RFR (L): 8060025: Object copy time regressions after JDK-8031323 and JDK-8057536

Thomas Schatzl thomas.schatzl at oracle.com
Thu Dec 18 14:53:15 UTC 2014


Hi Kim,

On Wed, 2014-12-17 at 15:19 -0500, Kim Barrett wrote:
> On Dec 17, 2014, at 2:19 PM, Thomas Schatzl <thomas.schatzl at oracle.com> wrote:
> > 
> > Otherwise I would like to separate this naming discussion from this CR, as I would prefer to have this change
> > in asap. A few other changes depend on it.
> 
> I’m OK with that. Except for the naming question, these changes look good to me.
> 

Great.

> >> Regarding is_not_in_cset, what exactly does that state mean?  Specifically, does it mean the region
> >> is presently unused / inactive?  Or could it be used for something other than young/old/humongous?
> >> If the former, then perhaps rename that state (and the predicate) accordingly, e.g. Inactive or something
> >> like that.
> > 
> > The names of the predicates directly derive from the state names.
> > 
> > A region that has NotInCSet state is not inactive in any way, it's just a region that we do not consider
> > for potential collection/reclamation.
> 
> > 
> > The difference between humongous (candidate) regions (state Humongous) and Young/Old region is only that
> > the former is only checked for references, but not evacuated in any way.
> > 
> > Young/Old regions in the collection set are evacuation sources.
> > 
> > One option would be to define a collection set that includes both humongous and young/old regions in the
> > collection set and the young/old regions into some sort of "evacuation set" (in quotes because I do not like
> > the name; typically I would assume that collection set == evacuation set).
> 
> How about NotInCSet => OutsideCSet?  OutOfCSet?  That still conflicts with “collection set == evacuation set” for humongous though.  But see above about deferred naming discussion, and below about alternative names for the predicate at issue.
> 
> > Then we could have the following predicates:
> > 
> > static bool is_in_cset()  const { return _value != NotInCSet; }
> > static bool is_not_in_cset() const { return !is_in_cset(); } // I guess that this is not true is your point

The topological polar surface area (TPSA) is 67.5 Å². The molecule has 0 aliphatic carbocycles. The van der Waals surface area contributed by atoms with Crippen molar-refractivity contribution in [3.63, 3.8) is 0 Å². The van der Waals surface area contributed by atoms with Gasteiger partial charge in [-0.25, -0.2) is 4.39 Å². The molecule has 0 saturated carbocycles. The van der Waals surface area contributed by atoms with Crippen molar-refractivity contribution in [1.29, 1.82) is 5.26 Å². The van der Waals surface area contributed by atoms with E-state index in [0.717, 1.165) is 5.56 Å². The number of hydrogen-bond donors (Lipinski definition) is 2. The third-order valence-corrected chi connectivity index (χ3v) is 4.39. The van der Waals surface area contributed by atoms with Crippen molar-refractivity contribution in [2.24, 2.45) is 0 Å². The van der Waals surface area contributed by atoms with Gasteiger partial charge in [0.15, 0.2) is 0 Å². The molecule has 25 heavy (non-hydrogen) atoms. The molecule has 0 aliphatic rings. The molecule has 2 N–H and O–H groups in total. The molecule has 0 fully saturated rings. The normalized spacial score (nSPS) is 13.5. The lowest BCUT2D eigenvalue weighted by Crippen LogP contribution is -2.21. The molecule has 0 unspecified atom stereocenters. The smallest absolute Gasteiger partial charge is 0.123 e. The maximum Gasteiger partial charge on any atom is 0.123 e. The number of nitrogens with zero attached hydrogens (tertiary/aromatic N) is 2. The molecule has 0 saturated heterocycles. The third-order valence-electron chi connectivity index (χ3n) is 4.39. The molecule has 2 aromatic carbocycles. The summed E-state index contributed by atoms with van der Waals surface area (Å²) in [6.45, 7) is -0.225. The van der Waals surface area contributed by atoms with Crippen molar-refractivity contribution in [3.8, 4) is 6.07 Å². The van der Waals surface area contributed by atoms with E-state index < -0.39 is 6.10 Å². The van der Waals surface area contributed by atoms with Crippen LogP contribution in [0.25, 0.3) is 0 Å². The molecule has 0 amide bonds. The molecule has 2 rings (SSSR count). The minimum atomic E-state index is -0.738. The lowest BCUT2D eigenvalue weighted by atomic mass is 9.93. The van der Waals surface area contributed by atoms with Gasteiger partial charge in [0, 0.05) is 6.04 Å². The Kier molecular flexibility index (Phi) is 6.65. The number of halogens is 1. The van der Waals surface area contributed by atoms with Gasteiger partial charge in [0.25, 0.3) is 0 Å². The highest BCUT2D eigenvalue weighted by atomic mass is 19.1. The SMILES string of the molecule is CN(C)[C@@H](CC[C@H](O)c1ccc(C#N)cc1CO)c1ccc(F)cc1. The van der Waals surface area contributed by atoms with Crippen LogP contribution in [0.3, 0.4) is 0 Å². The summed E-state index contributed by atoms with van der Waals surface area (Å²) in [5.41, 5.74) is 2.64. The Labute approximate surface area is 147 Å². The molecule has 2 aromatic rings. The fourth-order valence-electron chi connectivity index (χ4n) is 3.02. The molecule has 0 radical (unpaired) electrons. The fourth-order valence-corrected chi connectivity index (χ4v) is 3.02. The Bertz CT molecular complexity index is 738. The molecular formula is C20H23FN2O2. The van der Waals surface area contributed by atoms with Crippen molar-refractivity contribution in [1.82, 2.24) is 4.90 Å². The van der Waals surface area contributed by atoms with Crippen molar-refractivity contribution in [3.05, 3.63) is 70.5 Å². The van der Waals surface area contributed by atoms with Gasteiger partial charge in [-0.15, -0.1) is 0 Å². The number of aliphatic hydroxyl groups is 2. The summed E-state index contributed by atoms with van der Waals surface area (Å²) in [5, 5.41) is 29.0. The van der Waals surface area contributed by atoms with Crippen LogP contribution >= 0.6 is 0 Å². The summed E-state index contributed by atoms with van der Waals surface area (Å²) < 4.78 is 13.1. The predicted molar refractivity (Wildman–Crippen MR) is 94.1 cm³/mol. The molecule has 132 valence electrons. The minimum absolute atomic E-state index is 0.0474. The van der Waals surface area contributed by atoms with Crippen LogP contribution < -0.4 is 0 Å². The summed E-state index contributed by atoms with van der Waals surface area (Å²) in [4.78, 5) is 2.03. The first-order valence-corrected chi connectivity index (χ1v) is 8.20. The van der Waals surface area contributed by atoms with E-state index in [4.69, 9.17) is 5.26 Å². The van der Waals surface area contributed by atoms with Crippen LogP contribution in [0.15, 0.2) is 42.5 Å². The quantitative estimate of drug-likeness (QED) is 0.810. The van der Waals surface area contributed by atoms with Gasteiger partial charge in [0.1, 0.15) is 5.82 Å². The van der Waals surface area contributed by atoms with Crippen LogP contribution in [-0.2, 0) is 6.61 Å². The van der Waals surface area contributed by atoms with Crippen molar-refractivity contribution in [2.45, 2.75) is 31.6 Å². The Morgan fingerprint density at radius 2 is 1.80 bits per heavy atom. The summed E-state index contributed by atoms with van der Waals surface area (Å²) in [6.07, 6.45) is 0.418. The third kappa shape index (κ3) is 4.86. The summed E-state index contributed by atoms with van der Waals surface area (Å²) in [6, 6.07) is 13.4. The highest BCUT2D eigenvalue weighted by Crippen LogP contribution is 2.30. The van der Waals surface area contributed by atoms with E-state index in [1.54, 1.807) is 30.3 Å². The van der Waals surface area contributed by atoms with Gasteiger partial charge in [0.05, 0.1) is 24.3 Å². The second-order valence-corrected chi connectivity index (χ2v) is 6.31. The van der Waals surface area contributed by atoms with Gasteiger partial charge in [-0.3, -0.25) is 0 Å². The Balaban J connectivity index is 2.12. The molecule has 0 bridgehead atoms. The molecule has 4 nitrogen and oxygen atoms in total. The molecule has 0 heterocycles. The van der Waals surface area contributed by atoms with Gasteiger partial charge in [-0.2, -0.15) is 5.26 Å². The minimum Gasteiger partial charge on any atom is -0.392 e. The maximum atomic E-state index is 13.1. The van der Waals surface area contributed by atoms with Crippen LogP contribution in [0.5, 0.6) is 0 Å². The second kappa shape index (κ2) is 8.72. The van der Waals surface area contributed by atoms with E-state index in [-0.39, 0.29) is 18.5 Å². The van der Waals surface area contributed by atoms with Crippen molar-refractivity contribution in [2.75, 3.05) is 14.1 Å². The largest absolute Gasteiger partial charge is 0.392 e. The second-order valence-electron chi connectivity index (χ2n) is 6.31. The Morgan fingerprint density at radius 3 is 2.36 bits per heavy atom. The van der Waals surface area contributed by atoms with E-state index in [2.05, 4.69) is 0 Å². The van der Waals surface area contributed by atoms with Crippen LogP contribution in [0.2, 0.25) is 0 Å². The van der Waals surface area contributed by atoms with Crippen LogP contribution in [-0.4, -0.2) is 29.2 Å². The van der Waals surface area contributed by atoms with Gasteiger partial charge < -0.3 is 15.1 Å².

> > of contention
> 
> Correct.
> 
> > static bool is_in_evac_set() const { return _value > NotInCSet; }
> > 
> > instead of
> > 
> > bool is_not_in_cset() const          { return _value == NotInCSet; }
> > bool is_in_cset_or_humongous() const { return _value != NotInCSet; }
> > bool is_in_cset() const              { return _value > NotInCSet; }
> > 
> > Alternatively maybe just renaming
> > 
> >  is_not_in_cset
> > 
> > above to
> > 
> >  is_not_in_cset_or_humongous()
> > 
> > may be as good or better, but is a bit on the long side. It would be the
> > negation of is_in_cset_or_humongous() below then (and could be expressed
> > as such).
> > 
> > Or we could just remove the is_not_in_cset() predicate and use !
> > is_in_cset_or_humongous() everywhere it's needed.
> 
> Any of these seem OK to me.  The last seems like the simplest.

I did that in the last changeset (below).

> 
> >> Unfortunately, I think the in_cset_state_t typedef needs to be public.  Otherwise,
> >> how can a client declare the type of a variable that will hold the result of the
> >> value() function.
> > 
> > It does compile though. I will fix it.
> 
> Does that mean there aren’t any callers of value()?  Or does it mean they are making assumptions
> about the type it returns, possibly with implicit conversions involved?
> 

It seems to have been coerced. I fixed that as well, adding a printf
format define for that type.

Webrev:
http://cr.openjdk.java.net/~tschatzl/8060025/webrev.3/
Diff webrev (unfortunately includes the most recent changes too)
http://cr.openjdk.java.net/~tschatzl/8060025/webrev.2_to_3/

I am going to do another cursory perf run with that, not expecting any
change though from older numbers. If it is fine, and you are okay with
that change, I will push webrev.3 tomorrow.

Thanks,
  Thomas





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